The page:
Researcher: Laura J. Shepherd
The United Nations Peacebuilding Commission (UNPBC) was established by the UN Security Council in 2006 to facilitate and manage peacebuilding processes in client countries, ‘dealing only with countries emerging from conflict, once a peace accord has been concluded and a minimum degree of security exists’ (UNPBC 2009).
The Commission is charged by the UNSC with developing outlines of best practice in post-conflict reconstruction, and securing political and material resources to assist the transition from conflict to peacetime. At present, the Commission is involved with peacebuilding and reconstruction efforts in Burundi, Sierra Leone, Guinea-Bissau and the Central African Republic. As the Commission was only established in 2006, there is a limited amount of academic literature addressing the legitimacy and efficiency of its activities and even less from a gendered perspective although there are several reports and briefs generated by civil society organizations. This research seeks to contribute to this emergent literature by sharing the insights of civil society organisations regarding effective ways to engage the UNPBC to ensure that all activities and policies are formulated and implemented with an awareness of how gender matters in peacebuilding and reconstruction.
How can the UNPBC best ensure that its activities and policies are formulated and implemented with an awareness of how gender matters?
How can civil society organisations most effectively engage the UNPBC in order to advance and enhance gender awareness?
What are the logics of time, space and legitimacy that order and organize the foundational documents of the Commission? How are these logics gendered and racialised?
To conduct three focus groups and follow-up one-to-one interviews with staff at key civil society organisations that seek to engage with the activities and policies of the Commission.
To produce useful resources for the research participants to enable them to engage more effectively and potentially more collaboratively with the Commission.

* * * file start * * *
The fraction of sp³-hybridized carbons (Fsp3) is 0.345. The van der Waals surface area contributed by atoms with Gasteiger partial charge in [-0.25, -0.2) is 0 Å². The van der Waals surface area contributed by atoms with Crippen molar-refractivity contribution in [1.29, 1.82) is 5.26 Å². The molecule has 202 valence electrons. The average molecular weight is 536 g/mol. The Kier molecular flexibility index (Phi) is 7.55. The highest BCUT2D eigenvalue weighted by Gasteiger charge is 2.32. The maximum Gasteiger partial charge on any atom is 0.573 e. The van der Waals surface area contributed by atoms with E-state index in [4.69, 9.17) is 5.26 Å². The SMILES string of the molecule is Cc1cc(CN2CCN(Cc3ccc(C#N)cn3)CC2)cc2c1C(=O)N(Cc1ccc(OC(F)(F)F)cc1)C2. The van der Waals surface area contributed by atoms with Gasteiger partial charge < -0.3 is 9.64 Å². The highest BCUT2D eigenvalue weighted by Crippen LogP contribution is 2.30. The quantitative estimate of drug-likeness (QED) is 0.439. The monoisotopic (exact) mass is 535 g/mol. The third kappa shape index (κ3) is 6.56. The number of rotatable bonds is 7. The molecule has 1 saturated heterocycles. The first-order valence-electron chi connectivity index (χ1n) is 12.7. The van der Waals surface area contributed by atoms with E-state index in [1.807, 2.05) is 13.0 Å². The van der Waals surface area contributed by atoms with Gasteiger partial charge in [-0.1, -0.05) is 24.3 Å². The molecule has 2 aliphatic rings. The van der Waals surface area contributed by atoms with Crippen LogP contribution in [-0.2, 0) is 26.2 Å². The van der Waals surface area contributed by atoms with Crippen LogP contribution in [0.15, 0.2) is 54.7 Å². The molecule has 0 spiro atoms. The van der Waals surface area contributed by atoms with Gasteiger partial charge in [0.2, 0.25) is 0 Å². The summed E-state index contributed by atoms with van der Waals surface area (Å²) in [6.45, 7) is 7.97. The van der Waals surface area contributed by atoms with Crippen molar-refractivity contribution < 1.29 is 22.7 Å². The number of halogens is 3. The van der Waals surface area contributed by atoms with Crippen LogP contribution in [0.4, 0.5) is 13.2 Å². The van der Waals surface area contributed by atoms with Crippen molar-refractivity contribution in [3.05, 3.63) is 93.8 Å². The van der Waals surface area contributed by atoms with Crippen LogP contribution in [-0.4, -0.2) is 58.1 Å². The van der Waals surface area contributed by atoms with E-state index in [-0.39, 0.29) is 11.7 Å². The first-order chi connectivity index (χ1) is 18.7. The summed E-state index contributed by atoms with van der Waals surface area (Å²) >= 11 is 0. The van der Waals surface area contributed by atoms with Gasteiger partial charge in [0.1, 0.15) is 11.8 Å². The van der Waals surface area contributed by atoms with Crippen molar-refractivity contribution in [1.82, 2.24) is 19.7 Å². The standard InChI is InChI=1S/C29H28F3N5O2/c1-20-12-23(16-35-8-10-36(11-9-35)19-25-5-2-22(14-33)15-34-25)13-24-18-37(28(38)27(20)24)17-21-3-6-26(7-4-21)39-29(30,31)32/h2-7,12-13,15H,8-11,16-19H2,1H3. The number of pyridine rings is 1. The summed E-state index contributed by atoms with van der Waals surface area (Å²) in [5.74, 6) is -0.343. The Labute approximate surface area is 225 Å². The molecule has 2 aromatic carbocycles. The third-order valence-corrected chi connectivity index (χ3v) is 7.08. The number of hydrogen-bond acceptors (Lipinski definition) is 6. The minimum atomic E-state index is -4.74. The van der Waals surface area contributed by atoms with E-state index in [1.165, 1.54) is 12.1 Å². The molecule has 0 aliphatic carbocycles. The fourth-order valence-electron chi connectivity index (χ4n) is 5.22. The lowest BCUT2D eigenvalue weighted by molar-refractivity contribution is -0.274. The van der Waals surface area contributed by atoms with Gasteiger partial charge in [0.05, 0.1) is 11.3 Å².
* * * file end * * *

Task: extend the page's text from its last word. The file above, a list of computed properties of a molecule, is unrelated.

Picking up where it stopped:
To produce a rigorous and innovative analysis of the founding of the Commission that makes a useful contribution to academic debates in the area of peacebuilding and post-conflict reconstruction.
The first phase of this project comprises three sets of focus groups and interviews with staff members at three key civil society organisations. All of the organisations have engaged with the activities of the Commission and the Commission itself seeks to foster productive relationships with civil society organisations. The purpose of the focus groups is to share ideas about and strategies for effective engagement with the UNPBC and also to discuss priority issues in the area of peacebuilding and post-conflict reconstruction. Conducting one-to-one interviews will allow me to explore in more detail concerns raised by individuals during the focus group sessions. Working with three different groups in three different institutions and locations will access unique and valuable perspectives on gender and peacebuilding as well as ensuring that the research is beneficial to the research participants.
The second phase is a detailed discourse-theoretical archival analysis of the Commission’s founding documents. All of the founding documents, including UNSC Resolutions, Reports of the Secretary-General, rules of procedure and Concept Notes from Working Groups on Lessons Learned, are available on the Commission’s website. This body of documents will be analysed in order to account for the ways in which the Commission is produced by and productive of particular understandings of subjectivity, security and space.
This project will provide data for a research monograph entitled 'Locating Legitimacy: Peacebuilding and the Politics of Participation.' The focus group and interview data will be supplemented by archival research of the UN Peacebuilding Commission's records. The project will also result in the production of a scholarly article in an appropriate peer-reviewed journal, to be titled 'Gender, Legitimacy and Peacebuilding: Engaging Civil Society Practitioners and the UN Peacebuilding Commission.' Finally, the findings will be written up in the form of a briefing paper for distribution to the participant civil society organisations and their constituencies. This briefing paper will be open-content and freely available on the websites of the participant organisations.
Shepherd, Laura J. (forthcoming 2011) ‘Gender and Global Social Justice: Peacebuilding and the Politics of Space’ in N. Smith and H. Widdows (eds) Global Social Justice London: Routledge.
Shepherd, Laura J. (forthcoming 2010) ‘Women, Armed Conflict and Language/ Gender, Violence and Discourse’ International Review of the Red Cross Vol. 876.
Shepherd, Laura J. (2008) Gender, Violence and Security: Discourse as Practice, London: Zed Books.
Shepherd, Laura J. (2008) ‘Power and Authority in the Production of United Nations Security Council Resolution 1325’, International Studies Quarterly 52(2), 383-404.